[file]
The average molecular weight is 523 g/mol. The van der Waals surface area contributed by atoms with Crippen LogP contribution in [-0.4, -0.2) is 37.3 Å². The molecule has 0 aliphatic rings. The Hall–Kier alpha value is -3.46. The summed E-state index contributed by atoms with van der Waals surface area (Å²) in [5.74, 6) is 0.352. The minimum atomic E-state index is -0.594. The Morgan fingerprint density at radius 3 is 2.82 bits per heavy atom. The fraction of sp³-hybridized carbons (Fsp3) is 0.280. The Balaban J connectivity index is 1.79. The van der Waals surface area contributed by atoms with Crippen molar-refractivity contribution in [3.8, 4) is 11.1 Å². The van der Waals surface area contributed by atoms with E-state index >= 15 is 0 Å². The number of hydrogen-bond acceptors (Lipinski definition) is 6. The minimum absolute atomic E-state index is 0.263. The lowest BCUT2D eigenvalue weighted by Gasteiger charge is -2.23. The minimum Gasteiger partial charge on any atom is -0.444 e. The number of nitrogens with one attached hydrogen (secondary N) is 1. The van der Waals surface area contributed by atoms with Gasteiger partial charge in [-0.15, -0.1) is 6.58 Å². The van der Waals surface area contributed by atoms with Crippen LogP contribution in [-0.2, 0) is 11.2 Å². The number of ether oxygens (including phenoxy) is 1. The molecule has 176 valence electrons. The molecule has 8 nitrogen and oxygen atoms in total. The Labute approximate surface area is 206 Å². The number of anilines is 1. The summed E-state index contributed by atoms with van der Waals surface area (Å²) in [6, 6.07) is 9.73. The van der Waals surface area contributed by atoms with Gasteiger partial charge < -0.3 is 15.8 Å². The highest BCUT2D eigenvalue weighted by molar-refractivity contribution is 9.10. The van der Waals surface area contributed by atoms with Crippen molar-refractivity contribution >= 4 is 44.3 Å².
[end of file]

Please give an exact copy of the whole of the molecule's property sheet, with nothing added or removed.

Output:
The average molecular weight is 523 g/mol. The van der Waals surface area contributed by atoms with Crippen LogP contribution in [-0.4, -0.2) is 37.3 Å². The molecule has 0 aliphatic rings. The Hall–Kier alpha value is -3.46. The summed E-state index contributed by atoms with van der Waals surface area (Å²) in [5.74, 6) is 0.352. The minimum atomic E-state index is -0.594. The Morgan fingerprint density at radius 3 is 2.82 bits per heavy atom. The fraction of sp³-hybridized carbons (Fsp3) is 0.280. The Balaban J connectivity index is 1.79. The van der Waals surface area contributed by atoms with Crippen molar-refractivity contribution in [3.8, 4) is 11.1 Å². The van der Waals surface area contributed by atoms with E-state index >= 15 is 0 Å². The number of hydrogen-bond acceptors (Lipinski definition) is 6. The minimum absolute atomic E-state index is 0.263. The lowest BCUT2D eigenvalue weighted by Gasteiger charge is -2.23. The minimum Gasteiger partial charge on any atom is -0.444 e. The number of nitrogens with one attached hydrogen (secondary N) is 1. The van der Waals surface area contributed by atoms with Gasteiger partial charge in [-0.15, -0.1) is 6.58 Å². The van der Waals surface area contributed by atoms with Crippen LogP contribution in [-0.2, 0) is 11.2 Å². The number of ether oxygens (including phenoxy) is 1. The molecule has 176 valence electrons. The molecule has 8 nitrogen and oxygen atoms in total. The Labute approximate surface area is 206 Å². The number of anilines is 1. The summed E-state index contributed by atoms with van der Waals surface area (Å²) in [6, 6.07) is 9.73. The van der Waals surface area contributed by atoms with Gasteiger partial charge < -0.3 is 15.8 Å². The highest BCUT2D eigenvalue weighted by molar-refractivity contribution is 9.10. The van der Waals surface area contributed by atoms with Crippen molar-refractivity contribution >= 4 is 44.3 Å².